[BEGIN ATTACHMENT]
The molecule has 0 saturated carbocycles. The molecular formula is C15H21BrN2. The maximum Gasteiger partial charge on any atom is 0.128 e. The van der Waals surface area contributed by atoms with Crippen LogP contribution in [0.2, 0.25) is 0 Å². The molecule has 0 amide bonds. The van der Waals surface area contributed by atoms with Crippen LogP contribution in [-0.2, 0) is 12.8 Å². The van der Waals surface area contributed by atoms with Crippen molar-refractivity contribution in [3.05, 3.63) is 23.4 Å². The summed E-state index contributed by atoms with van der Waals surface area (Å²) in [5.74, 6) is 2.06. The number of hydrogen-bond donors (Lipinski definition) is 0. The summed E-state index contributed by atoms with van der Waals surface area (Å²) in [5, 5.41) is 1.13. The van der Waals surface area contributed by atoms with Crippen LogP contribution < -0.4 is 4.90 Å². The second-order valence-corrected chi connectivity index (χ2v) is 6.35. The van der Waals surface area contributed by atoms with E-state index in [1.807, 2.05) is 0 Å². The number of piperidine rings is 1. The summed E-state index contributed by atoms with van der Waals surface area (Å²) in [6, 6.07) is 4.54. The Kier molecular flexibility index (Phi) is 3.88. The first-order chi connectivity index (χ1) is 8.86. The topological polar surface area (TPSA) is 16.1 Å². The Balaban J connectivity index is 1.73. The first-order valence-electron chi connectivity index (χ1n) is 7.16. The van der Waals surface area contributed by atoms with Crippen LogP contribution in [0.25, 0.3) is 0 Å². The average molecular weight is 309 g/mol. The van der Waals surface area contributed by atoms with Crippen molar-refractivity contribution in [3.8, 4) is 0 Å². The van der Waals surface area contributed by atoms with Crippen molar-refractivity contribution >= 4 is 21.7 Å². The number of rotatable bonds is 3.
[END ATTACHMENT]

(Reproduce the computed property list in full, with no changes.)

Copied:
The molecule has 0 saturated carbocycles. The molecular formula is C15H21BrN2. The maximum Gasteiger partial charge on any atom is 0.128 e. The van der Waals surface area contributed by atoms with Crippen LogP contribution in [0.2, 0.25) is 0 Å². The molecule has 0 amide bonds. The van der Waals surface area contributed by atoms with Crippen LogP contribution in [-0.2, 0) is 12.8 Å². The van der Waals surface area contributed by atoms with Crippen molar-refractivity contribution in [3.05, 3.63) is 23.4 Å². The summed E-state index contributed by atoms with van der Waals surface area (Å²) in [5.74, 6) is 2.06. The number of hydrogen-bond donors (Lipinski definition) is 0. The summed E-state index contributed by atoms with van der Waals surface area (Å²) in [5, 5.41) is 1.13. The van der Waals surface area contributed by atoms with Crippen LogP contribution < -0.4 is 4.90 Å². The second-order valence-corrected chi connectivity index (χ2v) is 6.35. The van der Waals surface area contributed by atoms with E-state index in [1.807, 2.05) is 0 Å². The number of piperidine rings is 1. The summed E-state index contributed by atoms with van der Waals surface area (Å²) in [6, 6.07) is 4.54. The Kier molecular flexibility index (Phi) is 3.88. The first-order chi connectivity index (χ1) is 8.86. The topological polar surface area (TPSA) is 16.1 Å². The Balaban J connectivity index is 1.73. The first-order valence-electron chi connectivity index (χ1n) is 7.16. The van der Waals surface area contributed by atoms with Crippen LogP contribution in [0.25, 0.3) is 0 Å². The average molecular weight is 309 g/mol. The van der Waals surface area contributed by atoms with Crippen molar-refractivity contribution in [3.8, 4) is 0 Å². The van der Waals surface area contributed by atoms with Crippen molar-refractivity contribution >= 4 is 21.7 Å². The number of rotatable bonds is 3.